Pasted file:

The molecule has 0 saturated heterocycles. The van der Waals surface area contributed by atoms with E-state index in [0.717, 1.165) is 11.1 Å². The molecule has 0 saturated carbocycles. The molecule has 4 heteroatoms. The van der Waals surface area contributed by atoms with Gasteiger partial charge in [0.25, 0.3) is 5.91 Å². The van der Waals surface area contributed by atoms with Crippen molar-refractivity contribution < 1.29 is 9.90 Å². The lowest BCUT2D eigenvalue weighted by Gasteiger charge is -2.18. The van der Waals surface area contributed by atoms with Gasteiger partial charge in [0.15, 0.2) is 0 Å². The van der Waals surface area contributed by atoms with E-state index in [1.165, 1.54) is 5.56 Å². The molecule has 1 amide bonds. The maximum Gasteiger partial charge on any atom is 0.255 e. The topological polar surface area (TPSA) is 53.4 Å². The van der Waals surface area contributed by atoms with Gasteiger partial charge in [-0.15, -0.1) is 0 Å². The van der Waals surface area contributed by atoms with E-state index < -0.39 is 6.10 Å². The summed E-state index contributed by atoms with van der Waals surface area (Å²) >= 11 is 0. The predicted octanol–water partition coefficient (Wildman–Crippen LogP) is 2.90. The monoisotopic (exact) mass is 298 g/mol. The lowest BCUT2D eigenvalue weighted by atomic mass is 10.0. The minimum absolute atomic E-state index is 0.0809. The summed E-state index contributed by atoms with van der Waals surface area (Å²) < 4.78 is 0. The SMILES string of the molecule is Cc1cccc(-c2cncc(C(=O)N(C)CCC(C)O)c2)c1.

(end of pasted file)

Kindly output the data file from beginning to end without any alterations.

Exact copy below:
The molecule has 0 saturated heterocycles. The van der Waals surface area contributed by atoms with E-state index in [0.717, 1.165) is 11.1 Å². The molecule has 0 saturated carbocycles. The molecule has 4 heteroatoms. The van der Waals surface area contributed by atoms with Gasteiger partial charge in [0.25, 0.3) is 5.91 Å². The van der Waals surface area contributed by atoms with Crippen molar-refractivity contribution < 1.29 is 9.90 Å². The lowest BCUT2D eigenvalue weighted by Gasteiger charge is -2.18. The van der Waals surface area contributed by atoms with Gasteiger partial charge in [0.15, 0.2) is 0 Å². The van der Waals surface area contributed by atoms with E-state index in [1.165, 1.54) is 5.56 Å². The molecule has 1 amide bonds. The maximum Gasteiger partial charge on any atom is 0.255 e. The topological polar surface area (TPSA) is 53.4 Å². The van der Waals surface area contributed by atoms with Gasteiger partial charge in [-0.15, -0.1) is 0 Å². The van der Waals surface area contributed by atoms with E-state index < -0.39 is 6.10 Å². The summed E-state index contributed by atoms with van der Waals surface area (Å²) >= 11 is 0. The predicted octanol–water partition coefficient (Wildman–Crippen LogP) is 2.90. The monoisotopic (exact) mass is 298 g/mol. The lowest BCUT2D eigenvalue weighted by atomic mass is 10.0. The minimum absolute atomic E-state index is 0.0809. The summed E-state index contributed by atoms with van der Waals surface area (Å²) < 4.78 is 0. The SMILES string of the molecule is Cc1cccc(-c2cncc(C(=O)N(C)CCC(C)O)c2)c1.